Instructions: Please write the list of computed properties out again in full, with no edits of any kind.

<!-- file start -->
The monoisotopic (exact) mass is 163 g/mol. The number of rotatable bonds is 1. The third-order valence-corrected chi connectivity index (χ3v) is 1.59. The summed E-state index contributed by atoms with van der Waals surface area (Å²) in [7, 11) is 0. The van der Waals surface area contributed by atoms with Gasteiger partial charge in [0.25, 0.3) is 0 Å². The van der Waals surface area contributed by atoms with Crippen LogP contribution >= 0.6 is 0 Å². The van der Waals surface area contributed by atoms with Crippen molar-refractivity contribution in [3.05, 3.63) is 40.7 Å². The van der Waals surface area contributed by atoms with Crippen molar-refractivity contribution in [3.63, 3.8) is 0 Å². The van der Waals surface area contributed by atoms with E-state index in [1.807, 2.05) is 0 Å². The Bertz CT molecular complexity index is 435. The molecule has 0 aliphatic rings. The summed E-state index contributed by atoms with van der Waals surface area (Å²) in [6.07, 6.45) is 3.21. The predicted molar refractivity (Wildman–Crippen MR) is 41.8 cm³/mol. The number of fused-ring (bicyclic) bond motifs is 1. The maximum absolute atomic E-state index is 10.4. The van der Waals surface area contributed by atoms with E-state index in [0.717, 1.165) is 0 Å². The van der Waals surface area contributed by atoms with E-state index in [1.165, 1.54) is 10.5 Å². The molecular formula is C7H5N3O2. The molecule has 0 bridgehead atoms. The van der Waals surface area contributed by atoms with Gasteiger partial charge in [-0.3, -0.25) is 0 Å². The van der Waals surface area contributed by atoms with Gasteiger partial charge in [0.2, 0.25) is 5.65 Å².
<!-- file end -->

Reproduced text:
The monoisotopic (exact) mass is 163 g/mol. The number of rotatable bonds is 1. The third-order valence-corrected chi connectivity index (χ3v) is 1.59. The summed E-state index contributed by atoms with van der Waals surface area (Å²) in [7, 11) is 0. The van der Waals surface area contributed by atoms with Gasteiger partial charge in [0.25, 0.3) is 0 Å². The van der Waals surface area contributed by atoms with Crippen LogP contribution >= 0.6 is 0 Å². The van der Waals surface area contributed by atoms with Crippen molar-refractivity contribution in [3.05, 3.63) is 40.7 Å². The van der Waals surface area contributed by atoms with Crippen molar-refractivity contribution in [3.63, 3.8) is 0 Å². The van der Waals surface area contributed by atoms with E-state index in [1.807, 2.05) is 0 Å². The Bertz CT molecular complexity index is 435. The molecule has 0 aliphatic rings. The summed E-state index contributed by atoms with van der Waals surface area (Å²) in [6.07, 6.45) is 3.21. The predicted molar refractivity (Wildman–Crippen MR) is 41.8 cm³/mol. The number of fused-ring (bicyclic) bond motifs is 1. The maximum absolute atomic E-state index is 10.4. The van der Waals surface area contributed by atoms with E-state index in [0.717, 1.165) is 0 Å². The van der Waals surface area contributed by atoms with E-state index in [1.165, 1.54) is 10.5 Å². The molecular formula is C7H5N3O2. The molecule has 0 bridgehead atoms. The van der Waals surface area contributed by atoms with Gasteiger partial charge in [-0.3, -0.25) is 0 Å². The van der Waals surface area contributed by atoms with Gasteiger partial charge in [0.2, 0.25) is 5.65 Å².